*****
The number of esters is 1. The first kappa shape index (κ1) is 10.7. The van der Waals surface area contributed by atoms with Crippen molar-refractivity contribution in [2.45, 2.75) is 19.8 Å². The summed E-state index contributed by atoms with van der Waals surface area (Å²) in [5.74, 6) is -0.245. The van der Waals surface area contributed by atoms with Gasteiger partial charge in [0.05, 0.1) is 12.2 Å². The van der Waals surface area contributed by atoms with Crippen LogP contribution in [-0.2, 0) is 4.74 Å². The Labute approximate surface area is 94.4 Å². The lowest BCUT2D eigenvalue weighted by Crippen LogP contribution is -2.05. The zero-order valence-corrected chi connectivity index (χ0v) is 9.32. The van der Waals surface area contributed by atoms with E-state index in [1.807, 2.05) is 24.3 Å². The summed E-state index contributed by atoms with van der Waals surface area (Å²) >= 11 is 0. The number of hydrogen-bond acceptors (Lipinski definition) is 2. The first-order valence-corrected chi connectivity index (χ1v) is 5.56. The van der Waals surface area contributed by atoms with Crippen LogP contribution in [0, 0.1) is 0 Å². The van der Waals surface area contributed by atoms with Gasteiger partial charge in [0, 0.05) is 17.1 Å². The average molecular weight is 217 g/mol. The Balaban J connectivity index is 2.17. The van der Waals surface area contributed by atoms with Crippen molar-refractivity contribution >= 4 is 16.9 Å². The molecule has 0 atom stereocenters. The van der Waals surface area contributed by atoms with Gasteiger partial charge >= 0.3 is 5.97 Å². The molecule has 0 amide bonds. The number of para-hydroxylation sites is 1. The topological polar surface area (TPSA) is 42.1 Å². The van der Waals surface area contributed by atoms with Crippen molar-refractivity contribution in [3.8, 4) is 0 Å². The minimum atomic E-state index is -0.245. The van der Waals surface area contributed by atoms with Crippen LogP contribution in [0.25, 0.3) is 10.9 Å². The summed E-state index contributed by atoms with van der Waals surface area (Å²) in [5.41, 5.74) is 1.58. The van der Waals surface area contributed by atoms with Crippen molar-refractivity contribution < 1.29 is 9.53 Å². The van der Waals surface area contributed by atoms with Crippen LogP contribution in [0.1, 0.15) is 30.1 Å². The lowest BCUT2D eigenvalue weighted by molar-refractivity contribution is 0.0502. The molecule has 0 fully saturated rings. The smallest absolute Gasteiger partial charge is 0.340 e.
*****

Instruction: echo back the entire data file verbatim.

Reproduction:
The number of esters is 1. The first kappa shape index (κ1) is 10.7. The van der Waals surface area contributed by atoms with Crippen molar-refractivity contribution in [2.45, 2.75) is 19.8 Å². The summed E-state index contributed by atoms with van der Waals surface area (Å²) in [5.74, 6) is -0.245. The van der Waals surface area contributed by atoms with Gasteiger partial charge in [0.05, 0.1) is 12.2 Å². The van der Waals surface area contributed by atoms with Crippen LogP contribution in [-0.2, 0) is 4.74 Å². The Labute approximate surface area is 94.4 Å². The lowest BCUT2D eigenvalue weighted by Crippen LogP contribution is -2.05. The zero-order valence-corrected chi connectivity index (χ0v) is 9.32. The van der Waals surface area contributed by atoms with E-state index in [1.807, 2.05) is 24.3 Å². The summed E-state index contributed by atoms with van der Waals surface area (Å²) >= 11 is 0. The number of hydrogen-bond acceptors (Lipinski definition) is 2. The first-order valence-corrected chi connectivity index (χ1v) is 5.56. The van der Waals surface area contributed by atoms with Crippen LogP contribution in [0, 0.1) is 0 Å². The van der Waals surface area contributed by atoms with Gasteiger partial charge in [0, 0.05) is 17.1 Å². The average molecular weight is 217 g/mol. The Balaban J connectivity index is 2.17. The van der Waals surface area contributed by atoms with Crippen molar-refractivity contribution >= 4 is 16.9 Å². The molecule has 0 atom stereocenters. The van der Waals surface area contributed by atoms with Gasteiger partial charge >= 0.3 is 5.97 Å². The molecule has 0 amide bonds. The number of para-hydroxylation sites is 1. The topological polar surface area (TPSA) is 42.1 Å². The van der Waals surface area contributed by atoms with Crippen molar-refractivity contribution in [3.8, 4) is 0 Å². The minimum atomic E-state index is -0.245. The van der Waals surface area contributed by atoms with Crippen LogP contribution in [0.25, 0.3) is 10.9 Å². The summed E-state index contributed by atoms with van der Waals surface area (Å²) in [5.41, 5.74) is 1.58. The van der Waals surface area contributed by atoms with Crippen molar-refractivity contribution < 1.29 is 9.53 Å². The van der Waals surface area contributed by atoms with Crippen LogP contribution in [0.1, 0.15) is 30.1 Å². The lowest BCUT2D eigenvalue weighted by molar-refractivity contribution is 0.0502. The molecule has 0 fully saturated rings. The smallest absolute Gasteiger partial charge is 0.340 e.